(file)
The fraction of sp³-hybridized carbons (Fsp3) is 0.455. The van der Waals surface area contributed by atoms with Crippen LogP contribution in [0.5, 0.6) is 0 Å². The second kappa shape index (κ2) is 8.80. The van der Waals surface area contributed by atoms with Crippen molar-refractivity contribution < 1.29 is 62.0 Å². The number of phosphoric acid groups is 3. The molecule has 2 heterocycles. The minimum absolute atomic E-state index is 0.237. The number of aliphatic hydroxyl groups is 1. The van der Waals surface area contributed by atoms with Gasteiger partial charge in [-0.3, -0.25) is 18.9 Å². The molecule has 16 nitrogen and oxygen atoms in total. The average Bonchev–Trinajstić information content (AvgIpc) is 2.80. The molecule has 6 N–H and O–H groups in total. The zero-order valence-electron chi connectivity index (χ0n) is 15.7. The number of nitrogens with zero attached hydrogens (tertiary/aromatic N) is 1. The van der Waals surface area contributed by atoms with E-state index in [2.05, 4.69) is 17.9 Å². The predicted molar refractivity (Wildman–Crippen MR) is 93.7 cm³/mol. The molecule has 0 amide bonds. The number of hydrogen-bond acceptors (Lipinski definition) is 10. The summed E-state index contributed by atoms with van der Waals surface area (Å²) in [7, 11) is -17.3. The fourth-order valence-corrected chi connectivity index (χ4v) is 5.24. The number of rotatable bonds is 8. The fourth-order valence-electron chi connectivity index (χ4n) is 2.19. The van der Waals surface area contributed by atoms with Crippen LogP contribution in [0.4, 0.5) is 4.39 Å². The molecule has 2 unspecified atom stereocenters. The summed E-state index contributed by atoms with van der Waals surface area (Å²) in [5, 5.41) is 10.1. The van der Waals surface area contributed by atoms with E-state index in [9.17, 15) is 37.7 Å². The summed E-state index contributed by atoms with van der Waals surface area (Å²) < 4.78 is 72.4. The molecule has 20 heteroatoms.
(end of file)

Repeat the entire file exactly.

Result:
The fraction of sp³-hybridized carbons (Fsp3) is 0.455. The van der Waals surface area contributed by atoms with Crippen LogP contribution in [0.5, 0.6) is 0 Å². The second kappa shape index (κ2) is 8.80. The van der Waals surface area contributed by atoms with Crippen molar-refractivity contribution < 1.29 is 62.0 Å². The number of phosphoric acid groups is 3. The molecule has 2 heterocycles. The minimum absolute atomic E-state index is 0.237. The number of aliphatic hydroxyl groups is 1. The van der Waals surface area contributed by atoms with Gasteiger partial charge in [-0.3, -0.25) is 18.9 Å². The molecule has 16 nitrogen and oxygen atoms in total. The average Bonchev–Trinajstić information content (AvgIpc) is 2.80. The molecule has 6 N–H and O–H groups in total. The zero-order valence-electron chi connectivity index (χ0n) is 15.7. The number of nitrogens with zero attached hydrogens (tertiary/aromatic N) is 1. The van der Waals surface area contributed by atoms with E-state index in [2.05, 4.69) is 17.9 Å². The predicted molar refractivity (Wildman–Crippen MR) is 93.7 cm³/mol. The molecule has 0 amide bonds. The number of hydrogen-bond acceptors (Lipinski definition) is 10. The summed E-state index contributed by atoms with van der Waals surface area (Å²) in [7, 11) is -17.3. The fourth-order valence-corrected chi connectivity index (χ4v) is 5.24. The number of rotatable bonds is 8. The fourth-order valence-electron chi connectivity index (χ4n) is 2.19. The van der Waals surface area contributed by atoms with Crippen LogP contribution in [0.4, 0.5) is 4.39 Å². The molecule has 2 unspecified atom stereocenters. The summed E-state index contributed by atoms with van der Waals surface area (Å²) in [5, 5.41) is 10.1. The van der Waals surface area contributed by atoms with E-state index in [9.17, 15) is 37.7 Å². The summed E-state index contributed by atoms with van der Waals surface area (Å²) < 4.78 is 72.4. The molecule has 20 heteroatoms.